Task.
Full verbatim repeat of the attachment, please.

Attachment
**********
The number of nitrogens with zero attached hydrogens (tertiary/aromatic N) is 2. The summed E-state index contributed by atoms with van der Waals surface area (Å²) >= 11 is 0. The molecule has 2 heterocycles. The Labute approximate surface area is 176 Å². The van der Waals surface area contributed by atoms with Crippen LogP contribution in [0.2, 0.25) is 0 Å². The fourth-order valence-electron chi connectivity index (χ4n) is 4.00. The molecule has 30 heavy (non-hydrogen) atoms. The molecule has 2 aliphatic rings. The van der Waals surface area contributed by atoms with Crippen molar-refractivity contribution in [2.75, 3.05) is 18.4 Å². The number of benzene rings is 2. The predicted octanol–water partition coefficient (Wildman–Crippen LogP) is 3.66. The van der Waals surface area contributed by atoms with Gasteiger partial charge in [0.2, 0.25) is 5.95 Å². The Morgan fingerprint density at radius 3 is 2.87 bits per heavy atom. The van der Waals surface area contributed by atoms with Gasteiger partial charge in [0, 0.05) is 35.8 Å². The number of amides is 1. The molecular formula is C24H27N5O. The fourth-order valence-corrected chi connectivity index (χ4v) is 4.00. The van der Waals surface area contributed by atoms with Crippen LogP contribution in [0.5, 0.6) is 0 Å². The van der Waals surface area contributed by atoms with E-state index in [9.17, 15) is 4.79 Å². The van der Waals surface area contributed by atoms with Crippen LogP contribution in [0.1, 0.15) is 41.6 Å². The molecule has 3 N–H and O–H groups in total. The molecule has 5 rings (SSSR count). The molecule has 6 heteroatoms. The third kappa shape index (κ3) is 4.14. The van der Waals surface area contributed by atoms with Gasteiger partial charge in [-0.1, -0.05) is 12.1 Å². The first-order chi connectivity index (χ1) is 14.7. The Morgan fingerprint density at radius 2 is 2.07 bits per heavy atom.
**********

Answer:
The number of nitrogens with zero attached hydrogens (tertiary/aromatic N) is 2. The summed E-state index contributed by atoms with van der Waals surface area (Å²) >= 11 is 0. The molecule has 2 heterocycles. The Labute approximate surface area is 176 Å². The van der Waals surface area contributed by atoms with Crippen LogP contribution in [0.2, 0.25) is 0 Å². The fourth-order valence-electron chi connectivity index (χ4n) is 4.00. The molecule has 30 heavy (non-hydrogen) atoms. The molecule has 2 aliphatic rings. The van der Waals surface area contributed by atoms with Crippen molar-refractivity contribution in [2.75, 3.05) is 18.4 Å². The number of benzene rings is 2. The predicted octanol–water partition coefficient (Wildman–Crippen LogP) is 3.66. The van der Waals surface area contributed by atoms with Gasteiger partial charge in [0.2, 0.25) is 5.95 Å². The Morgan fingerprint density at radius 3 is 2.87 bits per heavy atom. The van der Waals surface area contributed by atoms with Gasteiger partial charge in [0, 0.05) is 35.8 Å². The number of amides is 1. The molecular formula is C24H27N5O. The fourth-order valence-corrected chi connectivity index (χ4v) is 4.00. The van der Waals surface area contributed by atoms with Crippen LogP contribution in [0.5, 0.6) is 0 Å². The van der Waals surface area contributed by atoms with E-state index in [9.17, 15) is 4.79 Å². The van der Waals surface area contributed by atoms with Crippen LogP contribution in [0.1, 0.15) is 41.6 Å². The molecule has 3 N–H and O–H groups in total. The molecule has 5 rings (SSSR count). The molecule has 6 heteroatoms. The third kappa shape index (κ3) is 4.14. The van der Waals surface area contributed by atoms with Gasteiger partial charge in [-0.1, -0.05) is 12.1 Å². The first-order chi connectivity index (χ1) is 14.7. The Morgan fingerprint density at radius 2 is 2.07 bits per heavy atom.